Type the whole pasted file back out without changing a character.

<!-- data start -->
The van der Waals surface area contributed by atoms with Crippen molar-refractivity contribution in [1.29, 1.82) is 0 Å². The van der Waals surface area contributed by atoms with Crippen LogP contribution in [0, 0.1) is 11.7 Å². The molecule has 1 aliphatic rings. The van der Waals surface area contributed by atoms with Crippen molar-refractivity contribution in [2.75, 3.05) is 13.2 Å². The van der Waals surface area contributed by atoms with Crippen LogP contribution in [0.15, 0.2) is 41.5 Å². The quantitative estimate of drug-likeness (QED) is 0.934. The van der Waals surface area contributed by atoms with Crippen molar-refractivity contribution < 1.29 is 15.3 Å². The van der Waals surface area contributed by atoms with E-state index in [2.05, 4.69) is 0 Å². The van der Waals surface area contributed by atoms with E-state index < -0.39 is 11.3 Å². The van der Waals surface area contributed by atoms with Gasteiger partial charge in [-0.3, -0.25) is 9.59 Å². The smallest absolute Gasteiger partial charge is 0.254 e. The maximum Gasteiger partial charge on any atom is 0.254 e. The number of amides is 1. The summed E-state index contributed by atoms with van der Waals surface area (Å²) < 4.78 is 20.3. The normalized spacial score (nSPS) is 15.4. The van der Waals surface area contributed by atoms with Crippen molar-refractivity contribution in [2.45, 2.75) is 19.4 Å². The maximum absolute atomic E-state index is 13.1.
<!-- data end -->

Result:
The van der Waals surface area contributed by atoms with Crippen molar-refractivity contribution in [1.29, 1.82) is 0 Å². The van der Waals surface area contributed by atoms with Crippen LogP contribution in [0, 0.1) is 11.7 Å². The molecule has 1 aliphatic rings. The van der Waals surface area contributed by atoms with Crippen molar-refractivity contribution in [2.75, 3.05) is 13.2 Å². The van der Waals surface area contributed by atoms with Crippen LogP contribution in [0.15, 0.2) is 41.5 Å². The quantitative estimate of drug-likeness (QED) is 0.934. The van der Waals surface area contributed by atoms with Crippen molar-refractivity contribution < 1.29 is 15.3 Å². The van der Waals surface area contributed by atoms with E-state index in [2.05, 4.69) is 0 Å². The van der Waals surface area contributed by atoms with E-state index < -0.39 is 11.3 Å². The van der Waals surface area contributed by atoms with Gasteiger partial charge in [-0.3, -0.25) is 9.59 Å². The smallest absolute Gasteiger partial charge is 0.254 e. The maximum Gasteiger partial charge on any atom is 0.254 e. The number of amides is 1. The summed E-state index contributed by atoms with van der Waals surface area (Å²) < 4.78 is 20.3. The normalized spacial score (nSPS) is 15.4. The van der Waals surface area contributed by atoms with Crippen molar-refractivity contribution in [2.45, 2.75) is 19.4 Å². The maximum absolute atomic E-state index is 13.1.